Sheila Lowe, forensic handwriting analyst and mystery author
When my Forensic Handwriting Mysteries series was first published I spent a tremendous amount of time and money traveling all over the country, publicizing the books at conferences, book signings, and other activities. The cost amounted to about $10,000/year for the first four books, but I figured it was an investment and counted on a good ROI.
The books continue to sell well, but not well enough for my (second) editor at Penguin to offer me a new contract after the fourth book. I probably should have hung on to many of those promotional dollars.
Three years went by after the publication of the prophetically named Last Writes (the saga of that name is another story). Last summer I decided to self-publish my next novel, What She Saw, a standalone story of suspense about a young woman with amnesia in which my series characters play an important, but secondary role. The book was well received, garnering 40 four and five star reviews, and happily, Suspense Publishing has just brought out the fifth book in my series, Inkslingers Ball.
Needing a way to publicize IB, I decided to offer What She Saw as a free download through the KDP Select Free Days program. As of this writing, 20 hours into the 4-day offer, there have been 62,190 downloads! I had done the same with Poison Pen, the first book in my series, last January, and over the 5 day promotion, it was downloaded 57,000 times. What’s the difference between the two promotions?
In both instances I bought an ad in BookBub, a service that sends a daily email advertising free or low cost e-books. Subscribers choose the genre they prefer and get notices of a few books available in that genre. As BookBub’s subscriber base has increased, which it seems to do exponentially, so has the price of advertising. In January the mystery category had about 900,000 subscribers and that ad cost $230. Today, the mystery subscriber base has grown to more than 1 million and prices start at $310 for a free book. If you charge .99cents for your promo, the ad price is $620, and it goes up from there, depending on book price.
This time, I also bought an ad in Bookends, which is the same as BookBub but with a much smaller subscriber base. Including a Book of the Day slot, the price was $120. In addition, I spent days researching sites that will list a free or cheap book download, some at no cost, others offering a menu of ad types starting at $5 or $10 for a listing. So, instead of spending $10,000 on travel, etc., I invested about $500 in these ads. I miss out on the opportunity to appear on panels, and the camaraderie of conferencing, but as a dyed-in-the-wool introvert, I can live with that tradeoff.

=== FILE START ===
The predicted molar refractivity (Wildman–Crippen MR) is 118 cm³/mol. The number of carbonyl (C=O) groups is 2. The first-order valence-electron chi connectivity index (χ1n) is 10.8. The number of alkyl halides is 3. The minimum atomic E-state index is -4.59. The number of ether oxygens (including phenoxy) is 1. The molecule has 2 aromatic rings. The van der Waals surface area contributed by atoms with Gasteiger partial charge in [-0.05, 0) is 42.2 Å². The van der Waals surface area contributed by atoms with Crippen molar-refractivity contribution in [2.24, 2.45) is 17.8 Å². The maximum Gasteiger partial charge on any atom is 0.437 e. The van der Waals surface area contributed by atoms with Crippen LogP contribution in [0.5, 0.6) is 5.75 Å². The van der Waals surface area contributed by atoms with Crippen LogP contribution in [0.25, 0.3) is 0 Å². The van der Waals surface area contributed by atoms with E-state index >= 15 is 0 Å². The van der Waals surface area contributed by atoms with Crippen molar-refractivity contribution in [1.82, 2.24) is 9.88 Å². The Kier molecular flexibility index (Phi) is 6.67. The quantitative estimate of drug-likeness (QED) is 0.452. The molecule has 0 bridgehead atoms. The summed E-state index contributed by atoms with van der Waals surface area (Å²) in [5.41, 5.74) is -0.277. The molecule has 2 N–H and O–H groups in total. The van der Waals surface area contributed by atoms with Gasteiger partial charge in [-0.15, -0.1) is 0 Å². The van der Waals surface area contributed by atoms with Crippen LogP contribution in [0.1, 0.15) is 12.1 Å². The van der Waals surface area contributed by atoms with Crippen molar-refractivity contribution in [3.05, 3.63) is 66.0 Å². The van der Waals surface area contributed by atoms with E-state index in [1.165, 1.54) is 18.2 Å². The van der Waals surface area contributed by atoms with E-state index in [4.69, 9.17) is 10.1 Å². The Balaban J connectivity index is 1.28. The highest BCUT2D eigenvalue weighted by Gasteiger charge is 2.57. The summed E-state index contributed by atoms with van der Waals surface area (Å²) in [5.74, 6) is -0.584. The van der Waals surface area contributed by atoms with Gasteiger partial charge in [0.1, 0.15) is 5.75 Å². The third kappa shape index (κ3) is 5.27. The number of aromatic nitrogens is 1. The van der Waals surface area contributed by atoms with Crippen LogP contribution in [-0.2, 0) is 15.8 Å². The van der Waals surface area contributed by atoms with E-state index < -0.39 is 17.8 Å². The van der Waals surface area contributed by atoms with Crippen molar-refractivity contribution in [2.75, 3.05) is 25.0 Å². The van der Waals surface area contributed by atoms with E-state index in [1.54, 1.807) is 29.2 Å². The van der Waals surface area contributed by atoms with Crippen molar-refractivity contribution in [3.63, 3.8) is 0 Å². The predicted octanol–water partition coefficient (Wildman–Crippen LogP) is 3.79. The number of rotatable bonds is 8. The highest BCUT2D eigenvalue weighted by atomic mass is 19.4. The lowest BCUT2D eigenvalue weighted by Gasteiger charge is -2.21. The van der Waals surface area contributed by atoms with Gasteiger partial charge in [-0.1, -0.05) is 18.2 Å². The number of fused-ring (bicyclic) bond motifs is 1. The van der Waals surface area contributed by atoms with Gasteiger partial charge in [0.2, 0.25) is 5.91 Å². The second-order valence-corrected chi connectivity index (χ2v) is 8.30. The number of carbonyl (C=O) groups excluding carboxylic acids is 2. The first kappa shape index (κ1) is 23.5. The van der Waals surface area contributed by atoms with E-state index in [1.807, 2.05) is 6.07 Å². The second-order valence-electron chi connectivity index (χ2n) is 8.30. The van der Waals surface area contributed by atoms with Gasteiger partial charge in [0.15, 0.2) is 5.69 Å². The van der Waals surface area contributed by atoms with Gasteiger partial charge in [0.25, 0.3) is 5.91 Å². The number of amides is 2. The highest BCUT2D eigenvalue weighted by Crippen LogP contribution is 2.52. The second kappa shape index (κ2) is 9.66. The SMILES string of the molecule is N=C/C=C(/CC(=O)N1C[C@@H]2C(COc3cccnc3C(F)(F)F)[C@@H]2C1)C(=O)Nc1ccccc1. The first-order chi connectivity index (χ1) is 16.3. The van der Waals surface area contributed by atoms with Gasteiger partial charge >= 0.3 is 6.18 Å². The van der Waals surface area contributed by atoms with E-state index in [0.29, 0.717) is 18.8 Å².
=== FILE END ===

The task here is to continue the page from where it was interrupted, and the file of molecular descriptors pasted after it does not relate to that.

With the Poison Pen promo I saw a big effect on the Amazon rankings of my other books, which means sales, and the effect lasted for more than a month. In addition, PP got about 80 new reviews. Not all of them were favorable, but most were four and five stars. A handful of those free downloads resulted in people spewing real nastiness about the book because they thought it was a cozy and it’s not. You’d think that the cover, which shows a woman in sexy lingerie, would have given them a clue. I would love to offer those people a refund, but authors who respond with sarcasm get flamed without mercy, so I bite my tongue.
Today was a challenge on that score. The first two new “reviews” were one star, complaining about profanity in the book. However, these were from people who admitted that all they had read was an excerpt, and even though it “looked like a good book,” the (one) four letter word in the first chapter stopped them. Several people piled on after that, thanking them for the warning. Then others jumped in on the other side, and as I write this, there’s a full-blown war on the amazon page. I’ve just checked my rankings and there has already been a big improvement over my entire series, and What She Saw is at #1 in Kindle books, so I won’t cry too much about those 1 stars.
So, does giving away books pay off for an author? Having this number of downloads with three days to go, I would call my promo a success. I accept that a percentage of readers won’t like the book, but there are bound to be many among that group who do, and who will go on to purchase my other books.
The key is to publicize the promo in the organizations and groups of which you’re a member. Groups such as Sisters in Crime, Mystery Writers of America, International Thriller Writers, Goodreads, etc. Also post your promo on Facebook and Twitter, and ask your friends to share the post. I’ve kept a spreadsheet of the websites I contacted, many of whom listed my offer at no charge, and I’m happy to share it with anyone who cares to ask.
Unless you’re writing just for yourself, you will need to make some kind of investment in getting the word out—time, money, energy—how much is up to you. But your free promo can help build your reader base.
Contact me at firstname.lastname@example.org or any of the sites below.